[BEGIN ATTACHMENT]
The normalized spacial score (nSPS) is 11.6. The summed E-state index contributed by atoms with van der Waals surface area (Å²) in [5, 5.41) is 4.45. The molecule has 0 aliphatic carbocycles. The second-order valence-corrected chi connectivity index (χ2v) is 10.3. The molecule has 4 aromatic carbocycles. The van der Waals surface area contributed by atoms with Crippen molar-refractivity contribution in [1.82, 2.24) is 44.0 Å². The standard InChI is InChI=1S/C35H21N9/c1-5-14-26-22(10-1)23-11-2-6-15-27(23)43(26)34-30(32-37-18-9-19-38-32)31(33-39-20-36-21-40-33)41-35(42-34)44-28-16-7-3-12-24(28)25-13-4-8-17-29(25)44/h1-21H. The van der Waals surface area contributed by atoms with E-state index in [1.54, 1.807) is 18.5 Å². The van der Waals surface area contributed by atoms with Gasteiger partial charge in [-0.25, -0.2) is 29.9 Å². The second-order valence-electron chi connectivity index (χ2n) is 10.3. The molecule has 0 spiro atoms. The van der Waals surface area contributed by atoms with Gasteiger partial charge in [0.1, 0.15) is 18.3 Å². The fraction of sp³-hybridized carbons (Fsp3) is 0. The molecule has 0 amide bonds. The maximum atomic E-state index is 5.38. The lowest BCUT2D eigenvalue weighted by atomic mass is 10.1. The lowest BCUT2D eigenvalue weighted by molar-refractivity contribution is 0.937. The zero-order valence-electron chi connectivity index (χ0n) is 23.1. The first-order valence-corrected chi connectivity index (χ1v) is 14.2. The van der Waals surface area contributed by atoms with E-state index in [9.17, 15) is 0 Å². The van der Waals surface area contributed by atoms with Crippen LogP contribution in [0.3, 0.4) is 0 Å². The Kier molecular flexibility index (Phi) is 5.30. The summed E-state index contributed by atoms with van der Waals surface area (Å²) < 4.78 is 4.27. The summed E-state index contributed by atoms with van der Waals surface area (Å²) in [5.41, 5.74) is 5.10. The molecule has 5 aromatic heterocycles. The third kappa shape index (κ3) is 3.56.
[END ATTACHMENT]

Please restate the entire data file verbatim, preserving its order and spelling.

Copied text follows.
The normalized spacial score (nSPS) is 11.6. The summed E-state index contributed by atoms with van der Waals surface area (Å²) in [5, 5.41) is 4.45. The molecule has 0 aliphatic carbocycles. The second-order valence-corrected chi connectivity index (χ2v) is 10.3. The molecule has 4 aromatic carbocycles. The van der Waals surface area contributed by atoms with Crippen molar-refractivity contribution in [1.82, 2.24) is 44.0 Å². The standard InChI is InChI=1S/C35H21N9/c1-5-14-26-22(10-1)23-11-2-6-15-27(23)43(26)34-30(32-37-18-9-19-38-32)31(33-39-20-36-21-40-33)41-35(42-34)44-28-16-7-3-12-24(28)25-13-4-8-17-29(25)44/h1-21H. The van der Waals surface area contributed by atoms with E-state index in [1.54, 1.807) is 18.5 Å². The van der Waals surface area contributed by atoms with Gasteiger partial charge in [-0.25, -0.2) is 29.9 Å². The second-order valence-electron chi connectivity index (χ2n) is 10.3. The molecule has 0 spiro atoms. The van der Waals surface area contributed by atoms with Gasteiger partial charge in [0.1, 0.15) is 18.3 Å². The fraction of sp³-hybridized carbons (Fsp3) is 0. The molecule has 0 amide bonds. The maximum atomic E-state index is 5.38. The lowest BCUT2D eigenvalue weighted by atomic mass is 10.1. The lowest BCUT2D eigenvalue weighted by molar-refractivity contribution is 0.937. The zero-order valence-electron chi connectivity index (χ0n) is 23.1. The first-order valence-corrected chi connectivity index (χ1v) is 14.2. The van der Waals surface area contributed by atoms with E-state index in [9.17, 15) is 0 Å². The van der Waals surface area contributed by atoms with Crippen LogP contribution in [0.3, 0.4) is 0 Å². The Kier molecular flexibility index (Phi) is 5.30. The summed E-state index contributed by atoms with van der Waals surface area (Å²) < 4.78 is 4.27. The summed E-state index contributed by atoms with van der Waals surface area (Å²) in [5.41, 5.74) is 5.10. The molecule has 5 aromatic heterocycles. The third kappa shape index (κ3) is 3.56.